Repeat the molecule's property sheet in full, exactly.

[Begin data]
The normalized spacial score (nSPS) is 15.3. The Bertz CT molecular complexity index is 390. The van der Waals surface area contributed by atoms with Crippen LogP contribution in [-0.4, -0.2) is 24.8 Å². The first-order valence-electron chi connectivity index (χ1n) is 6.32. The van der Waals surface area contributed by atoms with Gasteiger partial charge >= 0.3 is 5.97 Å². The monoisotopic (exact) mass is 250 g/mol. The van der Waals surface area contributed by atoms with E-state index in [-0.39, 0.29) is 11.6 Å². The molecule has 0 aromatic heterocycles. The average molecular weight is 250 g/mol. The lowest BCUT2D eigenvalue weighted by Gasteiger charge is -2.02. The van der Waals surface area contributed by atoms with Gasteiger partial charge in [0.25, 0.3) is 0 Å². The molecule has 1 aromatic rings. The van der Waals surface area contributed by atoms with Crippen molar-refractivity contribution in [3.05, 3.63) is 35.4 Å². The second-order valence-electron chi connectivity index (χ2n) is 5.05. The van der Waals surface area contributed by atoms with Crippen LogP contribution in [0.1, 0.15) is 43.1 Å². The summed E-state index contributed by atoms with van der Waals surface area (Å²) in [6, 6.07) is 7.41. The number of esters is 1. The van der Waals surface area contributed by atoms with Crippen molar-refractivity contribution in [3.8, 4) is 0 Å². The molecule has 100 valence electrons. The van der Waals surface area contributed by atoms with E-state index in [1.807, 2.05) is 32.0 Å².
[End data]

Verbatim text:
The normalized spacial score (nSPS) is 15.3. The Bertz CT molecular complexity index is 390. The van der Waals surface area contributed by atoms with Crippen LogP contribution in [-0.4, -0.2) is 24.8 Å². The first-order valence-electron chi connectivity index (χ1n) is 6.32. The van der Waals surface area contributed by atoms with Gasteiger partial charge >= 0.3 is 5.97 Å². The monoisotopic (exact) mass is 250 g/mol. The van der Waals surface area contributed by atoms with E-state index in [-0.39, 0.29) is 11.6 Å². The molecule has 0 aromatic heterocycles. The average molecular weight is 250 g/mol. The lowest BCUT2D eigenvalue weighted by Gasteiger charge is -2.02. The van der Waals surface area contributed by atoms with Gasteiger partial charge in [0.25, 0.3) is 0 Å². The molecule has 1 aromatic rings. The van der Waals surface area contributed by atoms with Crippen molar-refractivity contribution in [3.05, 3.63) is 35.4 Å². The second-order valence-electron chi connectivity index (χ2n) is 5.05. The van der Waals surface area contributed by atoms with Crippen LogP contribution in [0.1, 0.15) is 43.1 Å². The summed E-state index contributed by atoms with van der Waals surface area (Å²) in [6, 6.07) is 7.41. The number of esters is 1. The van der Waals surface area contributed by atoms with Crippen molar-refractivity contribution in [3.8, 4) is 0 Å². The molecule has 100 valence electrons. The van der Waals surface area contributed by atoms with E-state index in [1.807, 2.05) is 32.0 Å².